Testosterone

As the delayed 2020 Olympics are set to take place, a number of athletes will be missed from the starting blocks. And they all happen to be Black women.

Just two weeks before the opening ceremony, the Namibia National Olympic Committee announced that two of its sprinters, Beatrice Masilingi and Christine Mboma, were disqualified from running 400m after undergoing tests at their Olympic training camps. The tests revealed that the athletes’ natural testosterone levels were too high to compete in this distance. Their exclusion from the Olympic Games is based on the revision of the 2011 rule established by The International Association of Athletics Federation (IAAF), which specified that contestants testosterone levels must be under 10 nanomoles per litre of blood to compete in women’s competitions, reducing the limit in half to 5 nanomoles per litre in 2018.

The IAAF started formulating rules on hormone levels after South African athlete Caster Semenya ran the 800m so fast that the Federation suspected her of cheating at The World Championship in 2009. The rule concerns distances between 400m and a mile, and requires persons whose natural testosterone levels exceed the requirement to use medication, such as birth control, to reduce their testosterone levels.

The 2018 revision has affected all three medalists of the 800-meter race in the 2016 Olympic Games: Semenya, Francine Niyonsaba (Burundi), and Margaret Wambui (Kenya). All were barred from competing in long sprints and middle-distance runs at the Tokyo Olympics – all Black cis women. There are several levels to this problematic rule. For starters, if testosterone is such a competitive advantage that it calls for a discriminatory rule, how come there is no cap on the natural testosterone levels for people wishing to compete in men’s competitions? Testosterone levels among men generally range from 7.7 to 29.4 nanomoles, meaning that the variation is higher within this group than typically found between men and women.

Secondly, the rule discriminates against intersex athletes and trans women. Although none of the women targeted by the ban has publicly identified themselves as intersex, IAAF has made it clear that the athletes are not ‘woman enough’ according to their standards. Thirdly, it is not a coincidence that it is Black women and to some degree, women of colour, who continue to face exclusion. Evolutionary race scientists claimed true differentiation of the sexes to be a status that had only been achieved by ‘more highly evolved’ white people. Creating categories based on sex differences will always be a racialised practice. In sports, Black women continue to be viewed as ‘too masculine’ to be women and to compete with women who embody the feminine characteristics associated with white women.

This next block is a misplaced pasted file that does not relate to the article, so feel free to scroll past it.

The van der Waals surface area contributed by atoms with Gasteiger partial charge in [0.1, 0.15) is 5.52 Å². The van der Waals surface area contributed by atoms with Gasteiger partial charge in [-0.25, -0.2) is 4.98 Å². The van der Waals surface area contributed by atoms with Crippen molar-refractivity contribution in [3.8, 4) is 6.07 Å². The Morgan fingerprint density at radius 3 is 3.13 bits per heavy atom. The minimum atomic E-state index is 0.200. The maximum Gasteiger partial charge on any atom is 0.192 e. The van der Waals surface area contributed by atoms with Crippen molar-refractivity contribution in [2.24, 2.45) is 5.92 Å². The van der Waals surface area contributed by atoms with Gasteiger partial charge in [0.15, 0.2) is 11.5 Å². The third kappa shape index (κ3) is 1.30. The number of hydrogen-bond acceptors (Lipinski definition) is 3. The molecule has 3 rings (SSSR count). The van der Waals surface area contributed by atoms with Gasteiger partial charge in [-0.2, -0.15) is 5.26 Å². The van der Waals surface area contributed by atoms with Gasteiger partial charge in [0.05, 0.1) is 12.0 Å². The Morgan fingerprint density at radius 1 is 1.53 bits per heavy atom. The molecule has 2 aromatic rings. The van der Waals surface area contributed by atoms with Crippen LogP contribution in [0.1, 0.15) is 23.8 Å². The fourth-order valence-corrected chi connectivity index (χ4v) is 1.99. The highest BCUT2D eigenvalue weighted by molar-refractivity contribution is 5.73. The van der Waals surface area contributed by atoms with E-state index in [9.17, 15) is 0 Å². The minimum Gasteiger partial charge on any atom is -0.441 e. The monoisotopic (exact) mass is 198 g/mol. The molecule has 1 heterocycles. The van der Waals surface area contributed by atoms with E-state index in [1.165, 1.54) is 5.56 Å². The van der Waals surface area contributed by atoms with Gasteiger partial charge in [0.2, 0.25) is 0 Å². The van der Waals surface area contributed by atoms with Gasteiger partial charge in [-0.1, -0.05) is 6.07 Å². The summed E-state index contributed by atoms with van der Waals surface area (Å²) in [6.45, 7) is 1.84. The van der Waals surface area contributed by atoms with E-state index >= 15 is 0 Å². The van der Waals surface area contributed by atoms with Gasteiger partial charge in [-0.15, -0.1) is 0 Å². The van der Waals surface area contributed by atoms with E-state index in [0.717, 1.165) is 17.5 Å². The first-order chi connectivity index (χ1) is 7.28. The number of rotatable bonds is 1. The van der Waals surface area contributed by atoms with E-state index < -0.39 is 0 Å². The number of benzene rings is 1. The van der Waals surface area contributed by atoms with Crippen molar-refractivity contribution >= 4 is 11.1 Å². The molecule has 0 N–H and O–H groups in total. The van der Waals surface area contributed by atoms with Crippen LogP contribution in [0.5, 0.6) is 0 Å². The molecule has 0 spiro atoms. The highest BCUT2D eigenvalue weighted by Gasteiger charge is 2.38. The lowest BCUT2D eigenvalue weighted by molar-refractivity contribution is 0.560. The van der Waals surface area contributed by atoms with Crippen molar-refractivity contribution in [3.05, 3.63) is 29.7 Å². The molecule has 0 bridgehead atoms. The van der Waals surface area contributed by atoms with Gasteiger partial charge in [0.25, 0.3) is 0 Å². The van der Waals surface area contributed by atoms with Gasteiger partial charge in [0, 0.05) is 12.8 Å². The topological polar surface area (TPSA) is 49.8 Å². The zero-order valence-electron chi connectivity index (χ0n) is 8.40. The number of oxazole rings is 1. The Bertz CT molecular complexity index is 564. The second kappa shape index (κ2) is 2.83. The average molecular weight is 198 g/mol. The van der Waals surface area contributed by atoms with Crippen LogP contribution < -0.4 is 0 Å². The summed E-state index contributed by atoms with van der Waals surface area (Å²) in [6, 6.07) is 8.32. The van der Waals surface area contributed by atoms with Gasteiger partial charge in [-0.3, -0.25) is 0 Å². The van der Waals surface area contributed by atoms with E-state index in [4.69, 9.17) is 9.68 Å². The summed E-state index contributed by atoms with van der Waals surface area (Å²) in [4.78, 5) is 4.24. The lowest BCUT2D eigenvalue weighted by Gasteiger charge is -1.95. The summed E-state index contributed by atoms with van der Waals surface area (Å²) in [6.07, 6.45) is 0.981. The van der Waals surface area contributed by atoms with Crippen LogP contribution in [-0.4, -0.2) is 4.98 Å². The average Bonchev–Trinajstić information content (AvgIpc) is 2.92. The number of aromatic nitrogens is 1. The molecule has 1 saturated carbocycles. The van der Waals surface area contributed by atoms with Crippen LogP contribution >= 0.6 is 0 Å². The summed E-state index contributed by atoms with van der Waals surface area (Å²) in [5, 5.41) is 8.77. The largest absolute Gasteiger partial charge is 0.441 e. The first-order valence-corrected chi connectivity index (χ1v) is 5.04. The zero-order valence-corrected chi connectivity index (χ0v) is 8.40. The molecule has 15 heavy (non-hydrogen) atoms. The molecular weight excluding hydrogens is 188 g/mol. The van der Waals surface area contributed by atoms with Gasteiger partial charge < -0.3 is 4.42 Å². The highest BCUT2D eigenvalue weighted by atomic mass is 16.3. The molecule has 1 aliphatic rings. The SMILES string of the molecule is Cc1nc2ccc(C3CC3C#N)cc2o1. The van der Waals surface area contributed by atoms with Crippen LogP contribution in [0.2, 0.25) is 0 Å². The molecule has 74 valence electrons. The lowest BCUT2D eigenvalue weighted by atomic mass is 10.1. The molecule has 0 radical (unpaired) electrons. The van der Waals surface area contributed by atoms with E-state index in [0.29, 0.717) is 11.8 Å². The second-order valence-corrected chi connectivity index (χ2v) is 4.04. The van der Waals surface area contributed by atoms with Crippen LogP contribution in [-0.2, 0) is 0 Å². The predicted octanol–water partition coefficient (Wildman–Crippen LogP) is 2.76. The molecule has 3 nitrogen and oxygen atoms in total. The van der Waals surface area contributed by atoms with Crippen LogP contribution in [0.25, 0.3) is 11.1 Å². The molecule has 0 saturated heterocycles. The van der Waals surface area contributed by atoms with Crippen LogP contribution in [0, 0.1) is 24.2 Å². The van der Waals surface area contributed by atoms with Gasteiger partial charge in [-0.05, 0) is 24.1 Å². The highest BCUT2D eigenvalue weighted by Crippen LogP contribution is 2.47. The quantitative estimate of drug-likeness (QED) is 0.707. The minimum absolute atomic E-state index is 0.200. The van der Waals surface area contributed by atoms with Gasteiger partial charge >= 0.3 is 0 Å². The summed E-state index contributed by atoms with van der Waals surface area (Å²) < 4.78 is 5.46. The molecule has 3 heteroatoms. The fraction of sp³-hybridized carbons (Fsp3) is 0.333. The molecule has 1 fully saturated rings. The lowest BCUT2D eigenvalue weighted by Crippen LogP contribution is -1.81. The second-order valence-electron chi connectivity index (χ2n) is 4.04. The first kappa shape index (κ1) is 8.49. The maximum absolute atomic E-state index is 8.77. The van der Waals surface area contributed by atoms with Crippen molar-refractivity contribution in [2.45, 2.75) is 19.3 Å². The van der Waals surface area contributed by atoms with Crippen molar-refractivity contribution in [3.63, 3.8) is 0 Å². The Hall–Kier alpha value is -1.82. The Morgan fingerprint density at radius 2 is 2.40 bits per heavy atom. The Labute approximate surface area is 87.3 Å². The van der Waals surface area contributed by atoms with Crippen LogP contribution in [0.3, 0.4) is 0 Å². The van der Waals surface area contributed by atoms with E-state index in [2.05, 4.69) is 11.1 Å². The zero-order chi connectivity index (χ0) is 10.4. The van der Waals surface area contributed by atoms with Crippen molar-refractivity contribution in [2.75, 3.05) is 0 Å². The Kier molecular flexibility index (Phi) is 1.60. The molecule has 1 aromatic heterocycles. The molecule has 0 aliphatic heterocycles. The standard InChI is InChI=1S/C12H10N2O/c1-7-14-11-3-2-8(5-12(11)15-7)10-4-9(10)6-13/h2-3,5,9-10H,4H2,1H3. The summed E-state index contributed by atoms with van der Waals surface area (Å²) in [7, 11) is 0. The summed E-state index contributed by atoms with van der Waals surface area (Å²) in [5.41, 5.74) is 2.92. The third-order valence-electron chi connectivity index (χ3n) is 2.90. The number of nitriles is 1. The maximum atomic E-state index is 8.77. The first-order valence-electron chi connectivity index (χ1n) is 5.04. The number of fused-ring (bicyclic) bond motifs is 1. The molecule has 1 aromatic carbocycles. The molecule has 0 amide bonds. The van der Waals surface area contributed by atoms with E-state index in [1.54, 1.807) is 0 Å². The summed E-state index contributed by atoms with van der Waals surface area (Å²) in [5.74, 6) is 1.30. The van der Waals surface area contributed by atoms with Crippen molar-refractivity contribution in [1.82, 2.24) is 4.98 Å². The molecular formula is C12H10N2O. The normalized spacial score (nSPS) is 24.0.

Black women and women of colour have received limited support from their white competitors. After the 2016 800m event, Polish runner Joanna Jozwick who finished fifth expressed that all three medal holders “look how they look and run how they run” because their testosterone levels are “similar to a male’s”, adding she was glad to be “the first European” and “the second white” to finish the race. Great Britain runner Lyndsey Sharp had a hard time accepting the results, begging “those on the top to sort it out”. Indeed, we do hope that the IAAF help them ‘sort out’ their gender and racial biases and how these intersect to form consistent discrimination against Black women in athletics.

Semenya has tried challenging the rule by taking the case to the Court of Arbitration for Sport, appealing to the Swiss Federal Supreme Court and recently bringing the case to the European Court of Human Rights, where it is still awaiting a response. She decided to take medication to lower her testosterone levels from 2010 to 2015 but suffered weight gain, fevers, a constant feeling of nausea and abdominal pain, common symptoms of hormonal imbalance. The side-lining of women’s health and the health of Black women specifically is not new.

The IAAF – in an attempt to justify its rulings – has stated that “biology has to trump gender identity to ensure fairness” in sport. For every Black woman excluded from competing in long sprints and middle distance events, the gendered and racial bias in the current regulations is becoming more and more obvious. It will never be fair to only let cis athletes with hormonal levels within a narrow and arbitrary range compete in the most prestigious global sports event.